Wow, American Airlines is Doing Something Brilliant With Inflight Internet

When American Airlines introduces two different providers for fast satellite internet, gogo and ViaSat, Gogo monthly internet subscriptions will work on both systems.

American has started the process of introducing fast satellite internet to their mainline fleet. The first plane with fast internet started flying back in July, a retrofit legacy US Airways Airbus A320.

Speed Test Onboard Gogo’s 737 ‘Jimmy Ray’

American’s domestic fleet will be served by two satellite internet providers:

  • When American announced their plan for satellite internet, 140 planes were announced for Gogo’s 2Ku. and they indicated that regional jets would keep their current air to ground Gogo installations.

  • In addition to Gogo, which provides the current air-to-ground internet for American’s planes, they’re buying satellite internet from ViaSat. We’ll see some Boeing 737-800s with ViaSat this fall and the new 737 MAX aircraft will be ViaSat-equipped as well.

This is in addition to international widebodies with Panasonic internet.

I’ve been a critic of 3 internet providers (and four technologies) as bad for customer experience, never knowing what you’re going to get. I love my Gogo monthly subscription. With one flat fee I get internet on all of American’s domestic fleet. I log on even for short Dallas – Austin hops, and it’s a lot cheaper and also faster than buying it flight-by-flight.

Monthly internet subscriptions are also a great deal for the airline’s competitiveness. Since I buy my internet monthly for American I’m more locked into flying American. If I fly Southwest, Delta or United I need to buy the ticket and buy internet. If I fly American there’s no marginal cost for internet. That makes American $8 – $29 cheaper even when tickets are priced the same. It’s the same lock-in idea as Amazon Prime.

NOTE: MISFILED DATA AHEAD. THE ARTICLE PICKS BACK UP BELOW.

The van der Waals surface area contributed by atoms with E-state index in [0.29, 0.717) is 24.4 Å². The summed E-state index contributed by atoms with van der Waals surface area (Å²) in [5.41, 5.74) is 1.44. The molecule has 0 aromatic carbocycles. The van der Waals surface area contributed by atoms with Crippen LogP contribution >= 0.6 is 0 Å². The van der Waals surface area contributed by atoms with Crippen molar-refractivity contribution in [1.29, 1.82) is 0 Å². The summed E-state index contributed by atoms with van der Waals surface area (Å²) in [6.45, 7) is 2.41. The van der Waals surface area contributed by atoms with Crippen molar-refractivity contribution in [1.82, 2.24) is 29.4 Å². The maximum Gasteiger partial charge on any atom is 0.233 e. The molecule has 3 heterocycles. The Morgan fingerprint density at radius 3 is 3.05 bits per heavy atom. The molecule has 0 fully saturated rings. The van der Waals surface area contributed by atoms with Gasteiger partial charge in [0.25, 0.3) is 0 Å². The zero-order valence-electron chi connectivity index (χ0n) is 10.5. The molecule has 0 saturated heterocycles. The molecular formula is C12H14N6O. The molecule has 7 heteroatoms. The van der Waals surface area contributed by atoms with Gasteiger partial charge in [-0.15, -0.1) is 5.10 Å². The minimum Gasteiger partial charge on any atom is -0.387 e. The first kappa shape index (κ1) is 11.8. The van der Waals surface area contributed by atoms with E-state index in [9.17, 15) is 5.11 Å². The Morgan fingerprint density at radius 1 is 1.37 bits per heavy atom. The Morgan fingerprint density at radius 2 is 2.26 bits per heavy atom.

So when the three provider plan was announced I shook my head. The most American would say at the time is that they planned to try to offer some kind of ‘single sign on’ that would work across both Gogo and ViaSat.

It turns out they’re doing more than that. The Forward Cabin tweeted and American confirms forme that Gogo monthly subscriptions are going to include ViaSat access. It won’t matter to the customer whether you’re on a Gogo-equipped or ViaSat-equipped plane, your monthly plan will still work for internet.

That’s great for customer experience, and great for the airline to promote lock-in of its monthly internet customers.

I don’t yet know how they’re going to validate credentials on the ViaSat-equipped planes yet but we’ll soon have faster internet onboard and it won’t come at the expense of customer confusion or frustration over plans.

About Gary Leff

Gary Leff is one of the foremost experts in the field of miles, points, and frequent business travel - a topic he has covered since 2002. Co-founder of frequent flyer community, emcee of the Freddie Awards, and named one of the "World's Top Travel Experts" by Conde' Nast Traveler (2010-Present) Gary has been a guest on most major news media, profiled in several top print publications, and published broadly on the topic of consumer loyalty. More About Gary »

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  1. I would also wonder if the US Mobile WiFi plan you’ve previously posted about (which allows access to gogo) will work with this offering?

  2. To me the Gogo experience is one of my least favorite parts of flying. The service is brutally overpriced and is a crapshoot at best (although finally some signs of life with their new internet). At least it helps pass the time trying to get a stable signal and chatting with their customer service.

  3. TMobile gives you a free hour of Gogo per flight on their basic phone plan. (plus free text and data in 140 countries) For $10 more a month it’s unlimited Gogo plus other advantages such as faster free data abroad and unlimited HD streaming in the US.

  4. Flew to Phoenix 2 weeks ago. The crew couldn’t get the WiFi to work. On the transfer flight to Hawaii, no WiFi because there are no cell towers in the Pacific. The sysytem requires cell support. On the return from Phoenix for half the trip it said my fairly new iPad was not a recognize device even though it was listed on the no service advisory web page as a supported device. I think “brilliant” is overstating the quality of the offering.

  5. Hope they find a better way of handling this than Virgin did – to get on to ViaSat I would have to chat with ViaSat customer service on the flight, confirm my Gogo account with them and then I would be given a voucher to use for the flight. On many SFO-LAX flights this would take 1/3 of the flight to do.

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